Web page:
Although the U.S. Trade Representative (“USTR”) had cited such forced technology transfers in its Section 301 report that formed the basis for all of the Section 301 tariffs and the White House has frequently accused China of this kind of abuse, this entire chapter is only two pages long.  Moreover, this chapter may be difficult to enforce given that an aggrieved U.S. company would need to raise its complaint with the USTR for a specific proposed or finalized transaction that also may be highly dependent on other Chinese government approvals.

Food and Agriculture.

China agreed to certain regulatory measures intended to clear the way for more U.S. exports to China.  In addition, China agreed to increase its purchase of U.S. agricultural commodities beyond certain baseline levels set in 2017.

China agreed on a commodity-specific basis to regulatory approvals and recognition of U.S. Department of Agriculture (“USDA”) and Food and Drug Administration (“FDA”) standards that are intended to increase opportunities for U.S. exporters to China.  These include Chinese acceptance of U.S. standards and certifications for dairy products, poultry, beef, live cattle, processed meat, aquatic products, rice, potatoes, nectarines, blueberries, avocadoes, barley, alfalfa, feed additives, distillers’ grains, and pet and animal food.

China also agreed to administer tariff rate quotas (“TRQs”) consistent with World Trade Organization (“WTO”) rules and to allocate such TRQs for wheat, rice and corn before the beginning of the calendar year.  (TRQs are a common tariff-based barrier that many countries, including the United States itself (which sets TRQs on imported raw and refined sugar), use to limit the total volume of certain imports, especially in agricultural goods, by increasing the tariff rate when certain fixed annual quotas for such imports from all foreign sources are exceeded.)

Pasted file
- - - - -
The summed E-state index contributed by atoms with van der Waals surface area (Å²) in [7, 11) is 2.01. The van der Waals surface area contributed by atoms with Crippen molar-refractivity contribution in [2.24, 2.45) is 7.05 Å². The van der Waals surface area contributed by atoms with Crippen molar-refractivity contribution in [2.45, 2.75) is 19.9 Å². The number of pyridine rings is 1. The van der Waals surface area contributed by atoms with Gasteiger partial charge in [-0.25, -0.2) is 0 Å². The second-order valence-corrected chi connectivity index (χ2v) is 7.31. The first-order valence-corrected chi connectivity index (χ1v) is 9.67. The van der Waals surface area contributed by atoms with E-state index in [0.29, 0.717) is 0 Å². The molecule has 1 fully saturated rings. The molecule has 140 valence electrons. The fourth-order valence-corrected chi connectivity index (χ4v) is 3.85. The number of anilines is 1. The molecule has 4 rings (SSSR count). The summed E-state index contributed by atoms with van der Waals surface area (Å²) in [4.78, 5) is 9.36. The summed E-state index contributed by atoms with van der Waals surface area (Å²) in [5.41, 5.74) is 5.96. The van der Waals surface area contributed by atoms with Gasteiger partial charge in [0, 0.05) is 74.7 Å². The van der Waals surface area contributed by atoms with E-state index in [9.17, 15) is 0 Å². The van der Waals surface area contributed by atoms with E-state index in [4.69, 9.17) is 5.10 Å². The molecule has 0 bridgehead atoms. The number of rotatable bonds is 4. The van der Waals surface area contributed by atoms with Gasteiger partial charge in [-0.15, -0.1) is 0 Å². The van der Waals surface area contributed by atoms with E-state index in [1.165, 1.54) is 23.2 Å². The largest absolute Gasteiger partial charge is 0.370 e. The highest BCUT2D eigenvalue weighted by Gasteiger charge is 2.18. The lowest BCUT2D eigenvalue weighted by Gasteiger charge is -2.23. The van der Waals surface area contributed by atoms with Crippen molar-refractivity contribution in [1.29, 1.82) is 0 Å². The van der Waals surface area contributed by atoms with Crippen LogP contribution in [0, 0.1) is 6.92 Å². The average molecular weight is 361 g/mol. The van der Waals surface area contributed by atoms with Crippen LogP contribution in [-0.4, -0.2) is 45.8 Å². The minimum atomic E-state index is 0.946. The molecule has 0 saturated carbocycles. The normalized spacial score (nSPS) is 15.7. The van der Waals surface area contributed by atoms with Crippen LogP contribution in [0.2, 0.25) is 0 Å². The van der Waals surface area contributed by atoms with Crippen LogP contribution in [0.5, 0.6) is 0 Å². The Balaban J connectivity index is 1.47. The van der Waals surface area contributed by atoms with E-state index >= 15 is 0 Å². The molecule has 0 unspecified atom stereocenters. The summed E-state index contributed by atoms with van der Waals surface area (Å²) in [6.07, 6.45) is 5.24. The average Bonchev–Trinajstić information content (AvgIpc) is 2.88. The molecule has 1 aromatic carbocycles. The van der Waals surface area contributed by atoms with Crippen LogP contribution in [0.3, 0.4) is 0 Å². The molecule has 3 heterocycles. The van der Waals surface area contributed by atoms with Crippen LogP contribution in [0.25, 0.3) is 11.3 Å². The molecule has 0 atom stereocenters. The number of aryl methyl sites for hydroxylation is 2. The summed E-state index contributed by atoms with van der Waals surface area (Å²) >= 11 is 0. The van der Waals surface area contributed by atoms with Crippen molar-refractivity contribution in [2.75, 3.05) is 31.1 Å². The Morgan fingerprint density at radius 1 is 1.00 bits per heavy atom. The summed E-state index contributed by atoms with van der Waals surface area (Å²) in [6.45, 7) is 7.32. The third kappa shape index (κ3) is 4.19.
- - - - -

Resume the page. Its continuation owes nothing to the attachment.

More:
In addition, China committed to purchase more U.S. food and agricultural products relative to a 2017 baseline.  In particular, the Agreement requires that China purchase a minimum of agriculture goods of US$12.5 billion more in 2020 and US$19.5 billion more in 2021 than China did in 2017.  However, the Agreement also states that such Chinese purchases will be made according to market conditions, which presumably means that China must want to import such goods to meet actual domestic Chinese demand and, further, that U.S. prices for such products must then be at or below the prevailing market rate.  Given how much emphasis China has placed upon these as “market condition” terms in the Agreement, it seems there could be less certainty to these purchase commitments than may seem apparent.  In addition, the European Union has already indicated that the Agreement’s minimum purchase requirements may violate WTO rules on non-discrimination among WTO members.

Manufacturing, Energy, and Services.

Beyond the food and agricultural purchases, China also agreed to increase its purchase of U.S.-origin manufactured items, energy products, and services.  In particular, China agreed to increase its purchases as follows.